In the middle of the World Series, you want to talk baseball with George F. Will. You want to talk baseball with him anytime, actually, and a number of other subjects, too. In this “Q&A,” Will speaks of the “angelic, superb Mookie Betts,” of the Los Angeles Dodgers. He also talks about the presidential campaign, the Supreme Court, and the Republican Party. There’s Big Tech, too. Is it to be feared? Well, one behemoth replaces another. A&P had thousands of stores in the middle of town; then Piggly Wiggly set up stores on the outskirts of town, which was bad news for the other guys. Jay asks Will some personal questions: about David Brinkley and Sam Donaldson, for example. He also asks him about Lincoln (whom Will values highly, as does Jay): What might Lincoln have to say to us today? A well-rounded, invigorating conversation.

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  1. Gary Robbins Reagan

    An outstanding conversation!

    • #1
    • October 25, 2020, at 1:26 PM PDT
    • 1 like
  2. James Lileks Contributor

    I’m skeptical about the Piggly Wiggly stuff. They didn’t bring down A&P. Their innovation wasn’t location as much as it was the Self-Serve model, which A&P eventually adapted, and far from coming after A&P’s mid-30s peak, they were growing in the 20s.

    A&P didn’t ignore the burbs – they made a big push into the ‘burbs as early as the late 30s. A&P faded away because they were outdone by newer chains (or smarter, older ones) that didn’t have so much institutional deadweight, and their stores and brands began to look outdated. Even so, A&P remained as a corporate entity long after Piggly Wiggly had been busted up, the name licensed to other chains.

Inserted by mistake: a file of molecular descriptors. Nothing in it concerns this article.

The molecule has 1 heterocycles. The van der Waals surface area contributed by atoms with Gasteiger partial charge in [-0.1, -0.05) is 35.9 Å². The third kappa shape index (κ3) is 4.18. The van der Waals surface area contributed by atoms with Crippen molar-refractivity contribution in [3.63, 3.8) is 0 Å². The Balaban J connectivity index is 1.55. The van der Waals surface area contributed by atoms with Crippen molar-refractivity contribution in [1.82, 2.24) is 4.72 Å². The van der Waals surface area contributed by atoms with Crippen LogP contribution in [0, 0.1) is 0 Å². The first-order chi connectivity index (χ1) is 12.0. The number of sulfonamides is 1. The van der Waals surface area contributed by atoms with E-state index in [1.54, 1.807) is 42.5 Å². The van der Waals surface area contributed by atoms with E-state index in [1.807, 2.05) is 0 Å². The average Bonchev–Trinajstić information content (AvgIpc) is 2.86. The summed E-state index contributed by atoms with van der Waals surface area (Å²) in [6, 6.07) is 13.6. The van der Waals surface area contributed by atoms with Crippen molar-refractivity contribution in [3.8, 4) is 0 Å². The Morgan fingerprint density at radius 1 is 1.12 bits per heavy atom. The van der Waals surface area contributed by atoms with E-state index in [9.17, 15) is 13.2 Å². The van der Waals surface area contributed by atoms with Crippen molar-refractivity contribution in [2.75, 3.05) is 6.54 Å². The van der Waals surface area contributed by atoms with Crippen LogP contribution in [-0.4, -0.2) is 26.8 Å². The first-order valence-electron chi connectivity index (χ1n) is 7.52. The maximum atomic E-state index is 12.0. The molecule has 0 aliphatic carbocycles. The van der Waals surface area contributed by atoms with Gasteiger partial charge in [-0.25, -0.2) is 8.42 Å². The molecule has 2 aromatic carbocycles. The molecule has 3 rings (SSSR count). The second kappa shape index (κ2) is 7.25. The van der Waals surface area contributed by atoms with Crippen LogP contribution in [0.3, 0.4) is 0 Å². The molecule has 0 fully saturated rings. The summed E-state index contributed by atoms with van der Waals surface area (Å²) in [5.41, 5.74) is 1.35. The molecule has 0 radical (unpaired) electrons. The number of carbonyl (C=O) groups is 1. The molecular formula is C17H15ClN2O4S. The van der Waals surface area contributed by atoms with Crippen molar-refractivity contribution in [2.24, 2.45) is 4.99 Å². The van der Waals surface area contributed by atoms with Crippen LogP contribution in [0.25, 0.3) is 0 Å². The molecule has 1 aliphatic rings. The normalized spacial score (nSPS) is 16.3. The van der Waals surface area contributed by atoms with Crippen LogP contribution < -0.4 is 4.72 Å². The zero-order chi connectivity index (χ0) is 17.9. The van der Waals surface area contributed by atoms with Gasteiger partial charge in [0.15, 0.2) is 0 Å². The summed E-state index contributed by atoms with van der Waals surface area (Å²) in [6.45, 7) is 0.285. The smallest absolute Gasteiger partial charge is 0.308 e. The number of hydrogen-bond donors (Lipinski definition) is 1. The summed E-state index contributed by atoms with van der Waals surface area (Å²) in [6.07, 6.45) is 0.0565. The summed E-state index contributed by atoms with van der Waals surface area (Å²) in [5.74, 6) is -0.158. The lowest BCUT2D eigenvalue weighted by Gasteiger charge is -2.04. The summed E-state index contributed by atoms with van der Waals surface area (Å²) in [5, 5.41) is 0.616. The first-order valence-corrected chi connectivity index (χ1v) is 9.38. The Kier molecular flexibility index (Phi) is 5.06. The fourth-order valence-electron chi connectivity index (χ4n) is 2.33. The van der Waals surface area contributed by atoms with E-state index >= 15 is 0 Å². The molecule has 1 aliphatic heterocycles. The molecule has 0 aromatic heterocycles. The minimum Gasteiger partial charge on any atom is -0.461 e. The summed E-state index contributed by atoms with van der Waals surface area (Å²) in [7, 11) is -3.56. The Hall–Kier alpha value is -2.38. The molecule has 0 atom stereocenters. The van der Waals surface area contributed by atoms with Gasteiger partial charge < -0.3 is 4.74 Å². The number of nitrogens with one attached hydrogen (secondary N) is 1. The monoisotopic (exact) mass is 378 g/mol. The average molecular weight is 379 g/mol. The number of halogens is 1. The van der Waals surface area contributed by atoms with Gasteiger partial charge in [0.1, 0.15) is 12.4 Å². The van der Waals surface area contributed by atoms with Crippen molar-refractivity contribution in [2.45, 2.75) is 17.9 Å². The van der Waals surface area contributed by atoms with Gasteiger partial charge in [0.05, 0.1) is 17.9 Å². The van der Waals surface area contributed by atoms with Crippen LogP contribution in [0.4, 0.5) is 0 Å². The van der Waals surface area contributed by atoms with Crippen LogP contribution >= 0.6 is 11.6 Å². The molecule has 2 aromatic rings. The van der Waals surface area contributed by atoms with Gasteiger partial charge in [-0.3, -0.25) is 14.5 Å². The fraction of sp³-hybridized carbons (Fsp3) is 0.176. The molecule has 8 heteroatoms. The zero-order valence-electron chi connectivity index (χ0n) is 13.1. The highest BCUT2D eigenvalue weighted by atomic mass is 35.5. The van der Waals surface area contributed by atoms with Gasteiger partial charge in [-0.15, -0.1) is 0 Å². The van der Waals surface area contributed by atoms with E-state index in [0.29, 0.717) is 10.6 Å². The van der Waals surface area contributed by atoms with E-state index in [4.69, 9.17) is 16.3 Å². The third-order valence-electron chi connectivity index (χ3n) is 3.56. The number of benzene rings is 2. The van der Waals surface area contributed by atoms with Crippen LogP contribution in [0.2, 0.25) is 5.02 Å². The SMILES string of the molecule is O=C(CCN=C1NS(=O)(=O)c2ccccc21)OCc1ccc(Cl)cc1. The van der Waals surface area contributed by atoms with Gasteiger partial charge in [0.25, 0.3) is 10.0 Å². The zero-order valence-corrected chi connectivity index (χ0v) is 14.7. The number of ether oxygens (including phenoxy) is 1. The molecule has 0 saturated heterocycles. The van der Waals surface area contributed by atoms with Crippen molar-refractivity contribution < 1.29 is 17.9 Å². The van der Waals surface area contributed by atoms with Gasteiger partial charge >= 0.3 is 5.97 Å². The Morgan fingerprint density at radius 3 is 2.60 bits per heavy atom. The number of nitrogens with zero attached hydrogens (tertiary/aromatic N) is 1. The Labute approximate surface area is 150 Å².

• #2
    • October 25, 2020, at 7:59 PM PDT
    • 4 likes
  3. Architectus Coolidge

    James Lileks (View Comment):

    I’m skeptical about the Piggly Wiggly stuff. They didn’t bring down A&P. Their innovation wasn’t location as much as it was the Self-Serve model, which A&P eventually adapted, and far from coming after A&P’s mid-30s peak, they were growing in the 20s.

    A&P didn’t ignore the burbs – they made a big push into the ‘burbs as early as the late 30s. A&P faded away because they were outdone by newer chains (or smarter, older ones) that didn’t have so much institutional deadweight, and their stores and brands began to look outdated. Even so, A&P remained as a corporate entity long after Piggly Wiggly had been busted up, the name licensed to other chains.

    Ahhh, memories of visits to my grandparents in Mississippi, where we would run down to the Piggly Wiggly for a few items (not many, most was grown on the farm), and hopefully drop by the Western Auto Store on the way…

    • #3
    • October 27, 2020, at 6:03 PM PDT
    • Like